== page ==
When it comes to Privacy and Compliance employers are fast learning the accuracy of the adage “too much knowledge is dangerous.” Employees can sue you if the results your provider returns reveals information about them not pertinent to hiring. For example, if your background check provider is not familiar with Privacy and Compliance reforms – such as the Police Reform Act – they might reveal information that opens you up to serious risk. If an applicant asks to see their background check results in the event they do not secure the job they wanted – they can claim discrimination if certain non-conviction results appear in the report. It is imperative that employers ensure their background screening vendors have a Privacy Officer and are up-to-date with the ever-changing legislation from the Canadian Human Rights Commission as well as the Privacy Commissioner of Canada.
Specifically, in Alberta, the Privacy Commissioner recently ruled that background checks if conducted for employment did not require consent. However, when police enforcement rules and regulations do not coincide with government privacy laws, then employers can find themselves in a difficult situation trying to interpret and navigate the sometimes-confusing waters of employment law.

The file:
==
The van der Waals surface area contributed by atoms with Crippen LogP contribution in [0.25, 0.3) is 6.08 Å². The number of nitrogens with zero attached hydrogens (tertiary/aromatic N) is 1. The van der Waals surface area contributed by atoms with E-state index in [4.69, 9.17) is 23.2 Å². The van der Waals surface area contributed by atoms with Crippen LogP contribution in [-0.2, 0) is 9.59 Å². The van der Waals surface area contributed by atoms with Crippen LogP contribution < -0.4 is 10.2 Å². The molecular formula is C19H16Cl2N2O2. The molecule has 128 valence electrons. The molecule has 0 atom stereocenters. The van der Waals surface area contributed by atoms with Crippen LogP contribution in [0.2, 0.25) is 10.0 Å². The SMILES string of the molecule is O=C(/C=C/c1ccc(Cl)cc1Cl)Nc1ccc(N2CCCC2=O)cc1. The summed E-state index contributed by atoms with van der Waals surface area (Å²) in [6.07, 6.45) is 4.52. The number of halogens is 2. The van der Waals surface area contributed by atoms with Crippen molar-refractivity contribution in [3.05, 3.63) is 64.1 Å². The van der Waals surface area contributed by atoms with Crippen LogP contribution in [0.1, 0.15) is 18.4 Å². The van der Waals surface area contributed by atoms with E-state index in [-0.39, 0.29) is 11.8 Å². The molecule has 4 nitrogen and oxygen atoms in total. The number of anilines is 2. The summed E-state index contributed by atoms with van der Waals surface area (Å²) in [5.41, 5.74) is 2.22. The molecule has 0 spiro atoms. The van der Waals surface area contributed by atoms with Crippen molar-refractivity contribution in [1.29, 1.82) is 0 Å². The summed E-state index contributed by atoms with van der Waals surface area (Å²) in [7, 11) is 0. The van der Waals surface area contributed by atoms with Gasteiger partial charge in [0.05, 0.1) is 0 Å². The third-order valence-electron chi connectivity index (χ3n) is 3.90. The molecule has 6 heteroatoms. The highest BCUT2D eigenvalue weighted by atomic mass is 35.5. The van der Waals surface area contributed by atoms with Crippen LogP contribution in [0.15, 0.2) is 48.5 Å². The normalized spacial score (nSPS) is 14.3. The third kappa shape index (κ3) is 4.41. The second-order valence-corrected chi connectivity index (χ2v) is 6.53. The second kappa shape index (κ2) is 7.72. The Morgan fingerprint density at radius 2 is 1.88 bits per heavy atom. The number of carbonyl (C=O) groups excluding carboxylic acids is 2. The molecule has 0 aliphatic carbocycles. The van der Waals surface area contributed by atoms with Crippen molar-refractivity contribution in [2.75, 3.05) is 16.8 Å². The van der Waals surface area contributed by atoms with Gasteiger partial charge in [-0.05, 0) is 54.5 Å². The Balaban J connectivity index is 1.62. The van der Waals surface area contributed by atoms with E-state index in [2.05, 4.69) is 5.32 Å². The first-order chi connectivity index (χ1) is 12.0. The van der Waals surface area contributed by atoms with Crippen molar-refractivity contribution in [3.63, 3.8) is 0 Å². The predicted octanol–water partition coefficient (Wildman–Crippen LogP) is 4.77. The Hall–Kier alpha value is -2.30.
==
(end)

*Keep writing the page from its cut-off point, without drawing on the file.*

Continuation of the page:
What you do not know can indeed hurt you, but conversely knowing information about a candidate that is not pertinent to their suitability for a role can also be harmful. The key to this paradoxical situation is to ask the right questions of your background-screening vendor. If they do not know the answers around current legislation – then they may very well be providing reports that could put you at risk.
Criminal searches often yield non-conviction results. What does this mean? An individual who has had contact with the police (for example a domestic violence victim) might have their name mentioned in a police report and subsequently be flagged in a background search. When provided with non-relevant information, or information framed without context – then an HR Manager can find themselves biased or confused by criminal search results. Criminal record searches must follow an organized process. When it comes to consent, the recommendation is always to play it safe and inform the candidate you will be performing a search and secure their written/electronic consent. Ultimately, criminal record searches are conducted to protect a company and its employees from potential risks. HR must also be cognizant of the risks associated with liability and improperly conducted searches.